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Cat rescue costs soaring

The BC SPCA's cost to deal with an estimated 300 cats and kittens removed from a Houston rural property is at least $300,000 and rising, reports a senior official with the animal welfare society.
More than 100 cats removed from a rural Houston property remain under the care of the BC SPCA. (BC SPCA photo)

The BC SPCA's cost to deal with more than 300 cats and kittens removed from a Houston rural property is at least $300,000 and rising, reports a senior official with the animal welfare society.

To date, $225,000 has been raised via donations and in-kind donations have helped defray the expense of items such as food and medical care, says Tracy Westmoreland, the society's senior director of provincial animal care services.

The complicated and enormous task of removing cats and kittens from Bruce Richmond's property began the end of March when he contacted the BC SPCA for help, saying he could no longer cope with a growing feline population on his property.

Richmond began caring for a few stray cats several years ago but as numbers grew, and as people began leaving unwanted cats at his property, he became overwhelmed.

BC SPCA workers began by bringing him food and kitty litter while arranging to transport cats and kittens to a warehouse in Prince George for full assessment and treatment.

Numbers began to climb as some of the removed cats were pregnant and gave birth after going into care.

"More than 135 cats have been adopted and are in their forever homes. Many are waiting for spay and neuter surgery or the completion of their medical care and then will be going to their forever home. 130 are still in care and available for adoption," said Westmoreland.

All cats were spayed or neutered at either one of the BC SPCA’s hospitals or at an outside veterinary clinic and that include ones who were adopted out.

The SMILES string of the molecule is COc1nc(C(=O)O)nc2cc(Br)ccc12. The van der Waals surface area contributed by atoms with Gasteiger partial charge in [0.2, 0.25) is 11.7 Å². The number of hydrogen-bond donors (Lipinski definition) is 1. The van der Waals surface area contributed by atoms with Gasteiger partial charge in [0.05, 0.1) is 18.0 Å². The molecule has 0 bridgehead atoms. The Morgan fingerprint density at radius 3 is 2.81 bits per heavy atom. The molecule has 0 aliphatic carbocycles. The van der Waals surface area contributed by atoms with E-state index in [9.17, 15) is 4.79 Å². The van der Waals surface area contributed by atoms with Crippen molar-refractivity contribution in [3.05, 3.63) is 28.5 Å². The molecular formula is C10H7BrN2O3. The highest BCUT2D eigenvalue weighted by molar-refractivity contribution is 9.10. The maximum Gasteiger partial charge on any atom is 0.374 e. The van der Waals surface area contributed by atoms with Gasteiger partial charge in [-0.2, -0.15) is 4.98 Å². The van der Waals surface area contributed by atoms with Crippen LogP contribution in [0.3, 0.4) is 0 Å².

"The 130 cats remaining in the BC SPCA’s care have either been spayed or neutered or will be before they are adopted. Many are waiting for their spay and neuter surgery and after the surgery is complete, will go to their forever home," Westmoreland said.

Richmond has approximately 20 cats still on his property and some will be taken into care while other will be spayed and neutered and returned to him.

"Our priority was to remove as many of the cats as possible off the property and find them forever homes. However, as some of these remaining cats are less social with people, we are working with the property owner to have them spayed and neutered and returned to the property," Westmoreland continued.

Residents from around B.C. began dropping off everything from blankets and towels to treats, cat toys and crates at animal care centres upon hearing the news of the large number of cats that were removed.

Warehouse space was provided by KMS Tools & Equipment in Prince George for a temporary triage centre and Telus provided telemedicine appointments for the cats.

The magnitude of dealing with 300-plus cats and kittens brought more than 30 BC SPCA staff and volunteers to Prince George at the height of the removal operation. Staffers and volunteers continue to care for the 130 still in care and read for adoption.

"Cats from this property have been transported to animal centres across the province to receive care and to help them find their forever homes through the BC SPCA’s Drive for Lives program," Westmoreland said.



About the Author: Rod Link

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